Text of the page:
There are a wide variety of heating systems and heating control systems in our buildings. Some of the types of heating control systems are:
- individual room control,
- zone control, and
- building control.
Individual room control provides the best comfort control. A wall mounted thermostat or temperature sensor, or an adjustable thermostatic valve mounted on the heater, controls the temperature in each room. Nesmith, Smith Hall, and McConnell are examples of buildings with individual room control. If you have individual room control, and your area is too hot during cold weather, there is probably an energy-wasting equipment failure that should be reported. Zone control is a less expensive method to install.
Zone control does not provide the degree of comfort afforded by individual room control. With zone control, one control device (thermostat, wall sensor, or heater-mounted control) determines the amount of heat provided to several rooms within a zone. Generally, the room with the control device is the most comfortable. Other rooms in the zone receive heat based on the needs of the room with the control.
One common problem with zone control (and individual room control) is the use of electric space heaters. If a space heater is used in the room where the control device is located, the space heater may warm that room to the point where no other rooms in the zone receive any heat. Another typical problem with zone control is differing sun exposures or heat loads in different rooms within the zone. For zone control to work properly, all rooms in the zone must have essentially the same need for heat at all times.
Hewitt Hall, Kendall Hall, and the Printing & Mail Services Building are examples of buildings with zone control. If your room is too hot during the winter in a building with zone control, the room with the control device may be calling for heat even though your room doesn't need any.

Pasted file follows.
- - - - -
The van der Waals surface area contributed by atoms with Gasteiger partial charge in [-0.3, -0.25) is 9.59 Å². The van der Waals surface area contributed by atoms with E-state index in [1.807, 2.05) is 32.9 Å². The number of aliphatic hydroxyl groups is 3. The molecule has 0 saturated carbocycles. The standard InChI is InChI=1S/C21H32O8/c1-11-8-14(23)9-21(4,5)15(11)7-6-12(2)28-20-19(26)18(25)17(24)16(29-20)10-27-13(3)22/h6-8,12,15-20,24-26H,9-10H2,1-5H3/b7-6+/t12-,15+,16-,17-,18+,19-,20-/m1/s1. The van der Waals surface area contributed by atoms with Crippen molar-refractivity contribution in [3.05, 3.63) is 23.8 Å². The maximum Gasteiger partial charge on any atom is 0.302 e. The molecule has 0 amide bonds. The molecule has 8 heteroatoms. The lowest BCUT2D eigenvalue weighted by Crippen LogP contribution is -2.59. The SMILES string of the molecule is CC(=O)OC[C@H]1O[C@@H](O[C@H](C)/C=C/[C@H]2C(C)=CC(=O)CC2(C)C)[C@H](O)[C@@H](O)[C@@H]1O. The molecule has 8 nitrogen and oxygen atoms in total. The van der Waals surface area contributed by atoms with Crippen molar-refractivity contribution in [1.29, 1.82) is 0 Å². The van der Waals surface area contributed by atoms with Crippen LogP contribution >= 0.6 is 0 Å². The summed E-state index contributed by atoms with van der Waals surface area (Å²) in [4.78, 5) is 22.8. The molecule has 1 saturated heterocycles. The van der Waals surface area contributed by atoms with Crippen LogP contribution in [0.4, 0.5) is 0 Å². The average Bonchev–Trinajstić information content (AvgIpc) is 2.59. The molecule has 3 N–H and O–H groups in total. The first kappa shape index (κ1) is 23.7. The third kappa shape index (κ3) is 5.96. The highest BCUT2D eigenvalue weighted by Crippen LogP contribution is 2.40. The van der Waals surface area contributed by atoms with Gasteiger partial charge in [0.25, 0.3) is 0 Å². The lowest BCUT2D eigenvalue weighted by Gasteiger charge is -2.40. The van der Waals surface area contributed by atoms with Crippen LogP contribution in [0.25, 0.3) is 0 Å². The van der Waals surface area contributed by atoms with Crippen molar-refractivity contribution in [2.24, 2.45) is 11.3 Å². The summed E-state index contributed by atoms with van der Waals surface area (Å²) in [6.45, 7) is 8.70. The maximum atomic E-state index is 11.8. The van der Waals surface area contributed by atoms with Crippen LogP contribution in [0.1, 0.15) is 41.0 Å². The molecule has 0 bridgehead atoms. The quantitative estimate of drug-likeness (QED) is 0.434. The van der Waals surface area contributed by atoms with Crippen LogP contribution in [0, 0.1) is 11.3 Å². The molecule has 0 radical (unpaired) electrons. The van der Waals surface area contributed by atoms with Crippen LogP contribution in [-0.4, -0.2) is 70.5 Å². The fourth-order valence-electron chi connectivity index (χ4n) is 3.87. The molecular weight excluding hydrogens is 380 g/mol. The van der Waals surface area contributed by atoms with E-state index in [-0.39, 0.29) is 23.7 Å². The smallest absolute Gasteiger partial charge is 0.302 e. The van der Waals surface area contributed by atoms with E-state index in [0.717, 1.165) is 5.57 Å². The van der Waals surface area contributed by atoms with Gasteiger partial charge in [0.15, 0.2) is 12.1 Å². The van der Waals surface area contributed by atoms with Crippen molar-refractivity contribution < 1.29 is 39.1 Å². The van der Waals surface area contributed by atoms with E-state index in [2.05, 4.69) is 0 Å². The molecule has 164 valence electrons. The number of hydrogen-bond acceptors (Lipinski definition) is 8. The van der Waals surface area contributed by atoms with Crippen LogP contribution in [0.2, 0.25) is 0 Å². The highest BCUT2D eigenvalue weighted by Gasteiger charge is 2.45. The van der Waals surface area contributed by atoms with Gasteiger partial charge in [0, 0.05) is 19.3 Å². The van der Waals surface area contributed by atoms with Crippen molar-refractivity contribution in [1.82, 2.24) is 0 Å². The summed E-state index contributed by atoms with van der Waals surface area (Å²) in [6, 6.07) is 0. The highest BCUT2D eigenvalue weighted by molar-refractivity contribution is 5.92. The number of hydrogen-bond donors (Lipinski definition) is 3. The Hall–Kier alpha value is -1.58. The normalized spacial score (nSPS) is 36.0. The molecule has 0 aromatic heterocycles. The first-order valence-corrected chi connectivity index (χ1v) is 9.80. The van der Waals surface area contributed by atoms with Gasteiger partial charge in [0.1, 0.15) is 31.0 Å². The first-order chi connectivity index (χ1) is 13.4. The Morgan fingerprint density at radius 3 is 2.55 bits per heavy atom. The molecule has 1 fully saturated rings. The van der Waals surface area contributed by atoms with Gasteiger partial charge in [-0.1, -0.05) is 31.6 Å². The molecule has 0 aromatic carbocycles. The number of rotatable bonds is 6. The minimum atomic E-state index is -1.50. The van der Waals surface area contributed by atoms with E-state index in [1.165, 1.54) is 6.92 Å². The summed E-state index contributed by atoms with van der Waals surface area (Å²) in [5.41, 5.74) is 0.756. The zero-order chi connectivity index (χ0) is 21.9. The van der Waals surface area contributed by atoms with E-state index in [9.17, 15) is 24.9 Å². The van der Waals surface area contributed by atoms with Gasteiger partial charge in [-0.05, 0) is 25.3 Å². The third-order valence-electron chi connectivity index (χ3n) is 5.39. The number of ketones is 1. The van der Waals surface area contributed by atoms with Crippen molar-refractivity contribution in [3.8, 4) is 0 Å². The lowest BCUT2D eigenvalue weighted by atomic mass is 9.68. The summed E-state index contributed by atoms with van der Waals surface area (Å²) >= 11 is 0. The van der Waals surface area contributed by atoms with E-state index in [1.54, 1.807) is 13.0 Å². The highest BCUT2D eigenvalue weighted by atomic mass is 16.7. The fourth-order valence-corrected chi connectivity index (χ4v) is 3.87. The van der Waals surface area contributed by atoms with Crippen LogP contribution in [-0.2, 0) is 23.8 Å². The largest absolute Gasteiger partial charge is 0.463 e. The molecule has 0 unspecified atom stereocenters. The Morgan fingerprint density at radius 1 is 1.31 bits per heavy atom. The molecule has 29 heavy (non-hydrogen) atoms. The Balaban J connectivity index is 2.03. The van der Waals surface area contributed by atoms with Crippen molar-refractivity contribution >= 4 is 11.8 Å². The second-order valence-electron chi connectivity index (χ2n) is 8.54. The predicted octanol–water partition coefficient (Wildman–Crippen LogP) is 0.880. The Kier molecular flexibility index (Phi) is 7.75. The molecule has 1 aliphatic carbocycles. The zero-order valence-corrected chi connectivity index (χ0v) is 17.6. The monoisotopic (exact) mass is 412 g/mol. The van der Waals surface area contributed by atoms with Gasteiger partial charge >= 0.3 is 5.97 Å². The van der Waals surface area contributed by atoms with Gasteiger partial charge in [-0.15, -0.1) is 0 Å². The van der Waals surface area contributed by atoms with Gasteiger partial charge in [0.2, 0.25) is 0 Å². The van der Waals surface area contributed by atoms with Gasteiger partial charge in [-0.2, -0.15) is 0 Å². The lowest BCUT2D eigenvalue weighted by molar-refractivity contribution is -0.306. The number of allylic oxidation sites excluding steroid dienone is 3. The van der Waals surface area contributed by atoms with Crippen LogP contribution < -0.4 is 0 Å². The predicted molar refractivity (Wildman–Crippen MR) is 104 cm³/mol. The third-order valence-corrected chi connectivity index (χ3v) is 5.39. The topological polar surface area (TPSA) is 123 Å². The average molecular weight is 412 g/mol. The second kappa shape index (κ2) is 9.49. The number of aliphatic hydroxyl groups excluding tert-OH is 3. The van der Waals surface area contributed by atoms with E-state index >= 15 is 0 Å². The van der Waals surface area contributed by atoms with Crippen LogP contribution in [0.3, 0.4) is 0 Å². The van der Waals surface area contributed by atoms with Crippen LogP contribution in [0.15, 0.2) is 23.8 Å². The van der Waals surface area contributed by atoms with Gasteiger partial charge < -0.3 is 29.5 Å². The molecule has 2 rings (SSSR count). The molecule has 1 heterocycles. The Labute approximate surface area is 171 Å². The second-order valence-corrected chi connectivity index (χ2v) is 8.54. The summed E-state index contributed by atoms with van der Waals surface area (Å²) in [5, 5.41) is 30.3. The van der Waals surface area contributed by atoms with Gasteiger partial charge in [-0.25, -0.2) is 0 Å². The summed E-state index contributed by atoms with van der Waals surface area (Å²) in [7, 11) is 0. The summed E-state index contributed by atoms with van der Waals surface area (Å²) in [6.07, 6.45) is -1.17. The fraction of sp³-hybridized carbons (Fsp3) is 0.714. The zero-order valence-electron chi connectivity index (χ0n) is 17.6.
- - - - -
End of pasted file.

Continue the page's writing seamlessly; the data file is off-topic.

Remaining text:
Building control is the least expensive method to install, with the least degree of comfort control. There are no individual control devices in rooms within the building. The entire building receives heat based on the outdoor air temperature. As it gets colder outdoors, the heating water circulating throughout the building automatically gets hotter. The device controlling the water temperature must be set to keep the coldest room, with the most windows, on the northwest corner of the building warm. That usually results in many other areas of the building overheating, especially those with an interior or southern exposure.
Pettee Hall, and many of the residence halls are examples of buildings with "building control." If an entire building with "building control" is too hot, there may be an equipment failure that should be reported. If only certain areas of the building are too hot, that is probably necessary in order to keep the colder rooms in the building warm.